Notable Quote

I ran across a quote on Noel De Vries‘s blog. And no, she’s not paying me to plug her.

It’s a quote from author Frank Cottrell Boyce, about writing. I won’t elaborate, just share the wisdom:

Tranquility and control provide the best conditions for completing the work you imagined. But surely the real trick is to produce the work that you never imagined. The great creative moments in our history are almost all stories of distraction and daydreaming – Archimedes in the bath, Einstein dreaming of riding a sunbeam – of alert minds open to the grace of chaos.

So, fellow-writers, let’s quit cursing the distractions, and start spelling them inspiration.

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What a Book Teaches

Sometimes I think there are too many movie remakes and sequels, as if screenwriters are too afraid, or too uncreative, to come up with anything new. Not that I watch that many movies — I’d rather read a good book (or write one). But I’m not above taking a page from the screenwriters’ script and indulging in a remake myself.

Or maybe, a referral.  Noel De Vries had a great post on Novel Journey this week. Since I’m preoccupied with the aforementioned book writing and am looking for an easy out for a blog post, I’ve decided to share it.

Like most (all?) writers, I grew up devouring books. I never gave a thought as to how the stories I read might be shaping my thoughts or influencing my values. However, as an adult — and more particularly, as a parent — I’m continually amazed at how our childhood experiences influence the values we embrace, the decisions we make, and the attitudes we carry into our adult lives.

(Sidebar: Thanks, Mom and Dad!)

Back on topic:  This is big. No, huge. And sobering. What a responsibility we writers have!

This is particularly true for those who write for young minds, but it’s important for all of us to be aware of it. Not everyone is as impressionable as a child, but not everything kids read is written specifically for them.

It brings me back to why I write to begin with.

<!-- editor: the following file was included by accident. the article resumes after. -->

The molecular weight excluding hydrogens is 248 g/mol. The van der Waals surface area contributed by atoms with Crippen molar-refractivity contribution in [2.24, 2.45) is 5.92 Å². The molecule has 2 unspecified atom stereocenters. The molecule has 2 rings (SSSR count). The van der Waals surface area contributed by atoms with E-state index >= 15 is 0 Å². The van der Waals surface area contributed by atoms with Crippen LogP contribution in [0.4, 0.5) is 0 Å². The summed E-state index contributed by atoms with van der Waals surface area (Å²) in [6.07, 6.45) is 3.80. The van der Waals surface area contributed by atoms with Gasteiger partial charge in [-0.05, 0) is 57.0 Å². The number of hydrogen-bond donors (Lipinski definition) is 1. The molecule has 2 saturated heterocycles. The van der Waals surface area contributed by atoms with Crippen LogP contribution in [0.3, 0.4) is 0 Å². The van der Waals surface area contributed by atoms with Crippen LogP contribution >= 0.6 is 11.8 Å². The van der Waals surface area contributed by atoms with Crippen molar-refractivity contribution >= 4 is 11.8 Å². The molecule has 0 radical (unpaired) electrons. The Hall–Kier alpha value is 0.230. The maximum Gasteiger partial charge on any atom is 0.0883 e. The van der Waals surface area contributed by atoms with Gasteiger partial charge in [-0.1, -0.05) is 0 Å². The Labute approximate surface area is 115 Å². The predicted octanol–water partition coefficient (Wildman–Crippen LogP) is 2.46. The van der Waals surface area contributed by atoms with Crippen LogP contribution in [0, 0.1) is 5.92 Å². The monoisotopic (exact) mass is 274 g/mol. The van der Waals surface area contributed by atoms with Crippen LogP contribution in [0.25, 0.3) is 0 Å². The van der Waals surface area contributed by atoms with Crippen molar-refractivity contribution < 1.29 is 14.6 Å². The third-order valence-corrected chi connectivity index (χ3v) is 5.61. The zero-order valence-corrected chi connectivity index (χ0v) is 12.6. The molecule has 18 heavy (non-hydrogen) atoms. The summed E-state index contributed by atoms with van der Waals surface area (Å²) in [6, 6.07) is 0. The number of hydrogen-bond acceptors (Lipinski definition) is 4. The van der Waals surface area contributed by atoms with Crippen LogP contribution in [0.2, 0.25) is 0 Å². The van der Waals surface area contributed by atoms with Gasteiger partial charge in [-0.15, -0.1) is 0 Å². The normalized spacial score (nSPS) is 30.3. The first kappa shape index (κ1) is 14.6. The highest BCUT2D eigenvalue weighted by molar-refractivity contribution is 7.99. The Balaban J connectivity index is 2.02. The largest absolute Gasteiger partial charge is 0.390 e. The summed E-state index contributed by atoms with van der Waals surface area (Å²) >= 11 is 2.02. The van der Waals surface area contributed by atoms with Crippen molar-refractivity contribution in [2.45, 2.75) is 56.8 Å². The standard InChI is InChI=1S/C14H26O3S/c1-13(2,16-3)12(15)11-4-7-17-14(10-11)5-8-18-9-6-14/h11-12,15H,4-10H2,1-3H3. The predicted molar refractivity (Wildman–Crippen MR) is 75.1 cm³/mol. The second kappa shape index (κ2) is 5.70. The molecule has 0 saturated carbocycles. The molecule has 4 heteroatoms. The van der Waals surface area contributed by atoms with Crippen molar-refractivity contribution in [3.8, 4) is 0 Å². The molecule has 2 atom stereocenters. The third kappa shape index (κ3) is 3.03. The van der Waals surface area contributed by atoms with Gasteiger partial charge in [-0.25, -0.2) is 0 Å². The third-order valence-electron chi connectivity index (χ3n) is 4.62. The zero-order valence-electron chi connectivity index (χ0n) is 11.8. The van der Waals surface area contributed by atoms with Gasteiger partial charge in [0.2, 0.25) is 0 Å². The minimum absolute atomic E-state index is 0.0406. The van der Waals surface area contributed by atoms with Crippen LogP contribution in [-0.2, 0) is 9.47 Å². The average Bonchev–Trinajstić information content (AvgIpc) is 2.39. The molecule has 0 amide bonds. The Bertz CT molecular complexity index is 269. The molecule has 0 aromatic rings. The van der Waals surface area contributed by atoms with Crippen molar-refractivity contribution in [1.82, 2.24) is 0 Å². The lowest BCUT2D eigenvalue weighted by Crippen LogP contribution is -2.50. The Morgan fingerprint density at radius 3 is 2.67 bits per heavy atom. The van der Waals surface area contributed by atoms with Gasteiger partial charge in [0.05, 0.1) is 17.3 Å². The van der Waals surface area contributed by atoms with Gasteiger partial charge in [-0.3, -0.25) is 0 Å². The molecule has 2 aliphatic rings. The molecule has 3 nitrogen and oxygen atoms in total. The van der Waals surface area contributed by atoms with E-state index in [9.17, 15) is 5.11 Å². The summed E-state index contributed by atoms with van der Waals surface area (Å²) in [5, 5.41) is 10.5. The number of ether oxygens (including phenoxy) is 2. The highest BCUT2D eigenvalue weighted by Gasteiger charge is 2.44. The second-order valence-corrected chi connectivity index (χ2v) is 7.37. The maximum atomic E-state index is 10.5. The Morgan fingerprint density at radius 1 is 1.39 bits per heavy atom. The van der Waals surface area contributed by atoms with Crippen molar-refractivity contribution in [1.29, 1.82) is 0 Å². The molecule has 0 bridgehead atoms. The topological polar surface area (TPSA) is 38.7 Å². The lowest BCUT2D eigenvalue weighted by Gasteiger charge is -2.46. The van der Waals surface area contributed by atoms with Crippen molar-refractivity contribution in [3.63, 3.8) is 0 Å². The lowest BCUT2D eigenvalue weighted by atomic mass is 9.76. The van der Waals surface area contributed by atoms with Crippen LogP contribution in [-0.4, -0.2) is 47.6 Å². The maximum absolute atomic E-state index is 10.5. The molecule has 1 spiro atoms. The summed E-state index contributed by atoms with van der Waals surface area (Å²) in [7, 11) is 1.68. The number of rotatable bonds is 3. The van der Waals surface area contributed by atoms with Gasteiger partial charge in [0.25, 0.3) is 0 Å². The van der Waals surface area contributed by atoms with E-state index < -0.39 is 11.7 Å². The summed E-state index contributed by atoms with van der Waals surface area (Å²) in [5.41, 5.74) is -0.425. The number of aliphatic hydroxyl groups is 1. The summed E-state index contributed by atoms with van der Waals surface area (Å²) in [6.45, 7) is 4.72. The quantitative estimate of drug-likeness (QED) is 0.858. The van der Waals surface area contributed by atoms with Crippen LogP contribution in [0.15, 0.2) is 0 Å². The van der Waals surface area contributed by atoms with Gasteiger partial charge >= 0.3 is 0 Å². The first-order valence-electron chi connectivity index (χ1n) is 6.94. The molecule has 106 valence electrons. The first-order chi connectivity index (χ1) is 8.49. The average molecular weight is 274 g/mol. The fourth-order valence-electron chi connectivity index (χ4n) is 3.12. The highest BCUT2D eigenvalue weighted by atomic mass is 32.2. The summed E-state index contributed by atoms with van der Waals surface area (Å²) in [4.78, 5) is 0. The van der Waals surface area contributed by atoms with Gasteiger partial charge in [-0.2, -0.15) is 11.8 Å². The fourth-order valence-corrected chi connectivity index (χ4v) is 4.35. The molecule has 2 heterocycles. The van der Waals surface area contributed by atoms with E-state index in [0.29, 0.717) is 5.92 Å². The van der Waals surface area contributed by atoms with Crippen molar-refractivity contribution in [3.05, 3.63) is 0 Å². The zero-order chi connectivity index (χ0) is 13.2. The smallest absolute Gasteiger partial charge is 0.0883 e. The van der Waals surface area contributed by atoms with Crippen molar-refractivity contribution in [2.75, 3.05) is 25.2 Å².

It brings me to my knees.

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Writing Contests: Why Bother?

The following is an article posted earlier this week on another blog to which I contribute, Novel Journey. I’m reproducing it here because it’s timely and I’d like to discuss the same thing here, and because I’m too lazy to re-write it:

I recently read a discussion about whether a writer should enter contests. The conclusion was a vehement No.

The reasons:

1 – Winning a contest doesn’t influence the decisions of agents or editors to whom you submit your work;

2 – The folks who organize and administer writing contests are only out to sell you something and/or collect the entry fee;

3 – Who’s judging these things? Chances are, they don’t write as well as you do;

4 – Better to spend your time polishing your work and submitting to a paying publisher than chasing after a useless award certificate.

Agreed, entering contests is no ticket to a publishing contract – not even (except perhaps in rare cases) if you win. And yes, some contests are designed to lure in customers for the sponsor’s critique services, training seminars, or other business offerings. But not all of them. You need to be discerning.

Judges? Well. Having been on both sides of that fence, I could tell you some stories. But I won’t.

The sad fact is, writing contests are subjective. Unlike an athlete whose race is timed, score is tallied or distance is measured, a writer isn’t judged by a non-negotiable standard. In the literary world, the only difference between barely competent and truly exceptional is the opinion of the reader. So, yeah – you could be a better writer than the judges and still get a poor score.

So why bother?

If you choose not to, I couldn’t fault you. But there are some valid reasons to play this game:

1 – A win looks nice on a resume, provided the person you’re contacting is familiar with the contest and knows it to be reputable. That is, taking first place in Uncle Ralph’s Best Children’s Story at the family reunion probably doesn’t need to be mentioned; but a Second Place finish in a Writer’s Digest contest demonstrates that you’ve got the basics under control and you might even know what you’re doing. The person you’re querying will read on.

2 – Many of these events charge a (usually nominal) fee, but they can also provide helpful feedback. Take the ACFW Genesis contest, for instance, where for $35, you get three detailed critiques. Not a bad deal.

3 – Judges. Okay, so they’re human. So are you. Get over it.

Seriously, though – at least, in my experience – the judges know their stuff and are fair-minded. You might not think they “get” your story. And maybe they don’t, particularly if they have a different philosophical viewpoint. But chances are, they see your story more clearly than you do. You’re too close to it. The judges aren’t engaged in a personal vendetta, they’re just giving their honest opinion. For whatever that’s worth.

4 – Preparing your entry for a contest gives you practice submitting and helps you hone your pitch. The more you do this, the better you’ll get at it. When you’re ready to go pro, you’ll know how to be professional.

5 – If you’ve never shown your writing to anyone but your grandma, receiving critical feedback from strangers could be good experience for you. Once you’ve been released from treatment for your depression, you might be better able to roll with the punches that will come your way in the wonderful world of publishing. If you think contests are a jungle, wait till you see the real thing.